Who is your favorite musical artist? Ask a thousand different people that question and you will get 1,000 different answers. For some, it's The Rolling Stones, others are reliving Beatlemania, while the lesser evolved think Britney and Justin are "da bomb."
For me BLUE OYSTER CULT is and always will be the world's greatest rock band, their music and lyrics permanently forged onto my mind. As I told Donald Roeser at a show recently, BOC provided the "soundtrack of my life."
Like BLACK SABBATH in their dark, underground imagery, BOC has never the less created a subversive world unique in itself, complete with a revolutionary persona, morbid sexual desires, the blazing action of old WWII movies-all set to fireball, frenzy guitars, bombastic drums and keyboards hovering like bats ready to swoop down upon their prey.
This is all done with the black humor of a Hitchcock film and soon the newly initiated are mesmerized by the band's alluring grasp, hypnotized to follow the dark forces dwelling in each of us.
Unlike other super fans, who only dream about meeting their favorite artist, I worked for the band, their producers, co-wrote songs with them, had my song recorded, got paid royalties, worked for others in the BOC family, and met and hung out with other music superstars.
This all came about strictly by accident.
In 1974, I was a devoted Alice Cooper fan (over the last few months I had the pleasure of meeting Neil Smith and Dennis Dunaway who perform with Joe Bouchard in BDS, but I digress). AC was today's Marilyn Manson, steeped in controversy. But by the aforementioned year, AC mellowed out. He played celebrity golf, guest starred on prime time TV shows, and I began to search for more subversive artists to enjoy.
A friend from work gave me a ticket to a concert he could not use. The opening act was T REX, a band whose music I knew. But I was unaware of the headliner, BLUE OYSTER CULT. This was October of 1974, and BOC had yet to appear on TV or make the charts' top 40 list.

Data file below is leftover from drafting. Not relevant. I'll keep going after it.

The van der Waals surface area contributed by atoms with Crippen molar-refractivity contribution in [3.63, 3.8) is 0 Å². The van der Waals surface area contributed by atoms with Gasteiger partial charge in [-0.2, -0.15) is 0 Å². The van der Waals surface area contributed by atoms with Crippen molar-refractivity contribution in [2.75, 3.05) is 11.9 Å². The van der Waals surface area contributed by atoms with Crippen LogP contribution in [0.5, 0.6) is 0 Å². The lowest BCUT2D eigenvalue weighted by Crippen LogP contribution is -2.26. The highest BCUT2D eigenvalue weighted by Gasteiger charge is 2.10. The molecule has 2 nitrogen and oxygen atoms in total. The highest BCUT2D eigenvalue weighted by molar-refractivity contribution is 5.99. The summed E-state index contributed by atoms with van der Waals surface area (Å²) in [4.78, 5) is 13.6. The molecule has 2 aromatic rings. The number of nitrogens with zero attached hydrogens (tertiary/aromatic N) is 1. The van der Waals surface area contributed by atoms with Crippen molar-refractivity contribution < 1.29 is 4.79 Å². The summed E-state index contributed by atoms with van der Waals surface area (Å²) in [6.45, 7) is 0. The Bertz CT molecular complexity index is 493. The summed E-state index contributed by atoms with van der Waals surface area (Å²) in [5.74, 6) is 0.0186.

Ironically, T REX did not appear at NYC's famed Academy Of Music that night, but I sensed the electricity going through the crowd as BOC was set to take the stage. Teenage boys struggled among themselves to line up by the stage so they could "see the Cult close up."
Minutes later, a buxom blonde, dressed in leather, announced "On Your Feet Or On Your Knees," as explosions heralded BOC's furious command of the stage.
I did not know any of the songs, but by set's end, I was hooked on this band!!! The next day I purchased the entire BOC catalog and caught the band at local shows in New York and New Jersey. ME 262, HARVESTER OF EYES, FLAMING TELEPATHS, CITIES ON FLAME, HOT RAILS TO HELL--BOC created their own demented mythology, a pitch black, subversively seductive universe that captured the alienated outsider, and bid the insulted and injured welcome.
Such a darkly insulated universe provided the listener admission to a fascinating club, a secret organization that mocked the hypocritical institutions of the real world that demanded strict conformity.
Flash forward to 1976, I wanted to get a job with the WWWF as a manager. I paid a professional photographer friend of mine to snap some shots of me in my wrestling character's costume. I later sent those photos into PUNK MAGAZINE, who were looking for off beat subjects and a letter declaring my punk ferocity and calling myself, "Subhuman," after the BOC song.
May of 1976, Memorial Day weekend, I had just returned to NYC after seeing the cult perform in a small theater in Portchester, NY (Rush opened for them). I saw the new issue of PUNK on the newsstand and saw the photos I sent them received a full page spread. I was their PUNK OF THE MONTH for two consecutive issues!!!!
As a heavy metal devotee, I sought out the newest, wildest acts I could find. The Dictators were and still are a legendary NYC band, whose first LP is still considered a classic. The band was playing gigs around NYC in order to get a new record label and I knew they were managed and produced by Sandy Pearlman and Murray Krugman-the masterminds behind BOC.